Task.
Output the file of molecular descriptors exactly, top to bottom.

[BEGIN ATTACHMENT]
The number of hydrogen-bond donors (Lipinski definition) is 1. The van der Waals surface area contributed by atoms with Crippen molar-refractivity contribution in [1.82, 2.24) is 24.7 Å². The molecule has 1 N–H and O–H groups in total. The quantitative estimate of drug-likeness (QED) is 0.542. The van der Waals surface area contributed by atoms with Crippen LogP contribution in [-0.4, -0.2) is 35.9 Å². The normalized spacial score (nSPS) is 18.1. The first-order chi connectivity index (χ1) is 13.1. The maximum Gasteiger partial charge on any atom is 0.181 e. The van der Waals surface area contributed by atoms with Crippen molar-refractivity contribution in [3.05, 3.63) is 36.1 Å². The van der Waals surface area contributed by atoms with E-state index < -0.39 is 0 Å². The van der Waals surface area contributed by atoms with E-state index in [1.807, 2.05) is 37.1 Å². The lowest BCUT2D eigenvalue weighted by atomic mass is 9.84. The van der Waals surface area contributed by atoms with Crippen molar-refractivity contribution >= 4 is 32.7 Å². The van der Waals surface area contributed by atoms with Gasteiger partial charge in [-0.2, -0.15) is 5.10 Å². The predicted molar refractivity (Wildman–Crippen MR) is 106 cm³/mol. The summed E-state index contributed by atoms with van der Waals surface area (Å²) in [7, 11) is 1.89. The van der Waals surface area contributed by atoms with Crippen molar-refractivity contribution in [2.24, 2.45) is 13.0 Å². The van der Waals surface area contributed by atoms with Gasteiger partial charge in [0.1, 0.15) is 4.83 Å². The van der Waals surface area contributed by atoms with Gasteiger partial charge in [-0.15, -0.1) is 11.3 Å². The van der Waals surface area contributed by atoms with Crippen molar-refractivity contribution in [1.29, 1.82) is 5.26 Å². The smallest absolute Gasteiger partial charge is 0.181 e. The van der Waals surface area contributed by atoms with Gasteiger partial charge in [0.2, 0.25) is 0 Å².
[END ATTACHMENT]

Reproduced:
The number of hydrogen-bond donors (Lipinski definition) is 1. The van der Waals surface area contributed by atoms with Crippen molar-refractivity contribution in [1.82, 2.24) is 24.7 Å². The molecule has 1 N–H and O–H groups in total. The quantitative estimate of drug-likeness (QED) is 0.542. The van der Waals surface area contributed by atoms with Crippen LogP contribution in [-0.4, -0.2) is 35.9 Å². The normalized spacial score (nSPS) is 18.1. The first-order chi connectivity index (χ1) is 13.1. The maximum Gasteiger partial charge on any atom is 0.181 e. The van der Waals surface area contributed by atoms with Crippen molar-refractivity contribution in [3.05, 3.63) is 36.1 Å². The van der Waals surface area contributed by atoms with E-state index < -0.39 is 0 Å². The van der Waals surface area contributed by atoms with E-state index in [1.807, 2.05) is 37.1 Å². The lowest BCUT2D eigenvalue weighted by atomic mass is 9.84. The van der Waals surface area contributed by atoms with Crippen molar-refractivity contribution >= 4 is 32.7 Å². The van der Waals surface area contributed by atoms with Gasteiger partial charge in [-0.2, -0.15) is 5.10 Å². The predicted molar refractivity (Wildman–Crippen MR) is 106 cm³/mol. The summed E-state index contributed by atoms with van der Waals surface area (Å²) in [7, 11) is 1.89. The van der Waals surface area contributed by atoms with Crippen molar-refractivity contribution in [2.24, 2.45) is 13.0 Å². The van der Waals surface area contributed by atoms with Gasteiger partial charge in [0.1, 0.15) is 4.83 Å². The van der Waals surface area contributed by atoms with Gasteiger partial charge in [-0.15, -0.1) is 11.3 Å². The van der Waals surface area contributed by atoms with Crippen molar-refractivity contribution in [1.29, 1.82) is 5.26 Å². The smallest absolute Gasteiger partial charge is 0.181 e. The van der Waals surface area contributed by atoms with Gasteiger partial charge in [0.2, 0.25) is 0 Å².